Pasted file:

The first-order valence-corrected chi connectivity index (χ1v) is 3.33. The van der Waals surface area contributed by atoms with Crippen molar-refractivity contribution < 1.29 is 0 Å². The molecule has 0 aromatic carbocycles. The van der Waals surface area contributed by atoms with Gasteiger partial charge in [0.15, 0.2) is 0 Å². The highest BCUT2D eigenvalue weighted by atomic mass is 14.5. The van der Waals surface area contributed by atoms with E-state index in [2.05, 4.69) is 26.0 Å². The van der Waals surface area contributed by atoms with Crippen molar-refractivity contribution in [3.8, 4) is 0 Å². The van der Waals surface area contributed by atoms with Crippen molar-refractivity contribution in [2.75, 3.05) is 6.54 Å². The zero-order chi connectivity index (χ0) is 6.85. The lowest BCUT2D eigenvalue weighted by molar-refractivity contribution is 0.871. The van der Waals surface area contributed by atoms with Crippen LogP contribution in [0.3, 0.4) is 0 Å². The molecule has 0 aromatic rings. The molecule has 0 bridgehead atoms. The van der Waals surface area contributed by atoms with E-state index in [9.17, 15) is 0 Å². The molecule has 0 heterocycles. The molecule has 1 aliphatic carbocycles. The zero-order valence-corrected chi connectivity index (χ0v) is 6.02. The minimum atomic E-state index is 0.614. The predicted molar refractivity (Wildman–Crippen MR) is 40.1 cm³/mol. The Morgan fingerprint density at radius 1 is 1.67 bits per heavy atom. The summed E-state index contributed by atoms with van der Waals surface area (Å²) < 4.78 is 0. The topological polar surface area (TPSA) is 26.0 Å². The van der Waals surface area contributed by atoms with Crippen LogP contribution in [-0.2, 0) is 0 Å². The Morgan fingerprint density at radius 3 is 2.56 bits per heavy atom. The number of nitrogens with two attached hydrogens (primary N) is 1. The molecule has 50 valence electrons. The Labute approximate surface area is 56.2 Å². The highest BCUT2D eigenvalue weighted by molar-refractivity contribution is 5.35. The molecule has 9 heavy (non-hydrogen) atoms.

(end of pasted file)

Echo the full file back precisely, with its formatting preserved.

The first-order valence-corrected chi connectivity index (χ1v) is 3.33. The van der Waals surface area contributed by atoms with Crippen molar-refractivity contribution < 1.29 is 0 Å². The molecule has 0 aromatic carbocycles. The van der Waals surface area contributed by atoms with Gasteiger partial charge in [0.15, 0.2) is 0 Å². The highest BCUT2D eigenvalue weighted by atomic mass is 14.5. The van der Waals surface area contributed by atoms with E-state index in [2.05, 4.69) is 26.0 Å². The van der Waals surface area contributed by atoms with Crippen molar-refractivity contribution in [3.8, 4) is 0 Å². The van der Waals surface area contributed by atoms with Crippen molar-refractivity contribution in [2.75, 3.05) is 6.54 Å². The zero-order chi connectivity index (χ0) is 6.85. The lowest BCUT2D eigenvalue weighted by molar-refractivity contribution is 0.871. The van der Waals surface area contributed by atoms with Crippen LogP contribution in [0.3, 0.4) is 0 Å². The molecule has 0 aromatic rings. The molecule has 0 bridgehead atoms. The van der Waals surface area contributed by atoms with E-state index in [9.17, 15) is 0 Å². The molecule has 0 heterocycles. The molecule has 1 aliphatic carbocycles. The zero-order valence-corrected chi connectivity index (χ0v) is 6.02. The minimum atomic E-state index is 0.614. The predicted molar refractivity (Wildman–Crippen MR) is 40.1 cm³/mol. The Morgan fingerprint density at radius 1 is 1.67 bits per heavy atom. The summed E-state index contributed by atoms with van der Waals surface area (Å²) < 4.78 is 0. The topological polar surface area (TPSA) is 26.0 Å². The van der Waals surface area contributed by atoms with Crippen LogP contribution in [-0.2, 0) is 0 Å². The Morgan fingerprint density at radius 3 is 2.56 bits per heavy atom. The number of nitrogens with two attached hydrogens (primary N) is 1. The molecule has 50 valence electrons. The Labute approximate surface area is 56.2 Å². The highest BCUT2D eigenvalue weighted by molar-refractivity contribution is 5.35. The molecule has 9 heavy (non-hydrogen) atoms.